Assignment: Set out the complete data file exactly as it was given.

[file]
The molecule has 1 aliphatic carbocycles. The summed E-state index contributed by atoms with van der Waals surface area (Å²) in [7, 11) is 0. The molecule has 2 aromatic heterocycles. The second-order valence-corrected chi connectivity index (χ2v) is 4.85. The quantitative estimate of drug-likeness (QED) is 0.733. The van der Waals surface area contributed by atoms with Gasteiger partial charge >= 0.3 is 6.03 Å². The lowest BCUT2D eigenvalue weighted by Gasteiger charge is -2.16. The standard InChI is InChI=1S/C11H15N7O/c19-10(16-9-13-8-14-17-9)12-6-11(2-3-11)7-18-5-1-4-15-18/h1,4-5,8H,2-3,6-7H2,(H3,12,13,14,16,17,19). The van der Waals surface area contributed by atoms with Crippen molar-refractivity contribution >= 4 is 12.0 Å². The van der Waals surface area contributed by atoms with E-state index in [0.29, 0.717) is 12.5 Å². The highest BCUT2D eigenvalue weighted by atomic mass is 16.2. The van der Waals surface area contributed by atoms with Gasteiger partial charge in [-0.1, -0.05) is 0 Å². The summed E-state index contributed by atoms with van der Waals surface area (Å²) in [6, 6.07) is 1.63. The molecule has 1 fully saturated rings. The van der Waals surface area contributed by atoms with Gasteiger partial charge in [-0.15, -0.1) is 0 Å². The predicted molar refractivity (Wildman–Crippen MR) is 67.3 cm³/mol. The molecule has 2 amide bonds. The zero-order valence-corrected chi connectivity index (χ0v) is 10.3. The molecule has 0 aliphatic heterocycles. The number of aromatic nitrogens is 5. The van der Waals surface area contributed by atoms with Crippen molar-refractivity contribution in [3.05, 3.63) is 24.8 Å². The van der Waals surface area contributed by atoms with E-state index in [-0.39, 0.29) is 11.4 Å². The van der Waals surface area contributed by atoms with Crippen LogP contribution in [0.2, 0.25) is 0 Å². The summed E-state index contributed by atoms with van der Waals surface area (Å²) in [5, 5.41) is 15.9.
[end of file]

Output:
The molecule has 1 aliphatic carbocycles. The summed E-state index contributed by atoms with van der Waals surface area (Å²) in [7, 11) is 0. The molecule has 2 aromatic heterocycles. The second-order valence-corrected chi connectivity index (χ2v) is 4.85. The quantitative estimate of drug-likeness (QED) is 0.733. The van der Waals surface area contributed by atoms with Gasteiger partial charge >= 0.3 is 6.03 Å². The lowest BCUT2D eigenvalue weighted by Gasteiger charge is -2.16. The standard InChI is InChI=1S/C11H15N7O/c19-10(16-9-13-8-14-17-9)12-6-11(2-3-11)7-18-5-1-4-15-18/h1,4-5,8H,2-3,6-7H2,(H3,12,13,14,16,17,19). The van der Waals surface area contributed by atoms with Crippen molar-refractivity contribution >= 4 is 12.0 Å². The van der Waals surface area contributed by atoms with E-state index in [0.29, 0.717) is 12.5 Å². The highest BCUT2D eigenvalue weighted by atomic mass is 16.2. The van der Waals surface area contributed by atoms with Gasteiger partial charge in [-0.1, -0.05) is 0 Å². The summed E-state index contributed by atoms with van der Waals surface area (Å²) in [6, 6.07) is 1.63. The molecule has 1 fully saturated rings. The van der Waals surface area contributed by atoms with Gasteiger partial charge in [-0.15, -0.1) is 0 Å². The predicted molar refractivity (Wildman–Crippen MR) is 67.3 cm³/mol. The molecule has 2 amide bonds. The zero-order valence-corrected chi connectivity index (χ0v) is 10.3. The molecule has 0 aliphatic heterocycles. The number of aromatic nitrogens is 5. The van der Waals surface area contributed by atoms with Crippen molar-refractivity contribution in [3.05, 3.63) is 24.8 Å². The van der Waals surface area contributed by atoms with E-state index in [-0.39, 0.29) is 11.4 Å². The van der Waals surface area contributed by atoms with Crippen LogP contribution in [0.2, 0.25) is 0 Å². The summed E-state index contributed by atoms with van der Waals surface area (Å²) in [5, 5.41) is 15.9.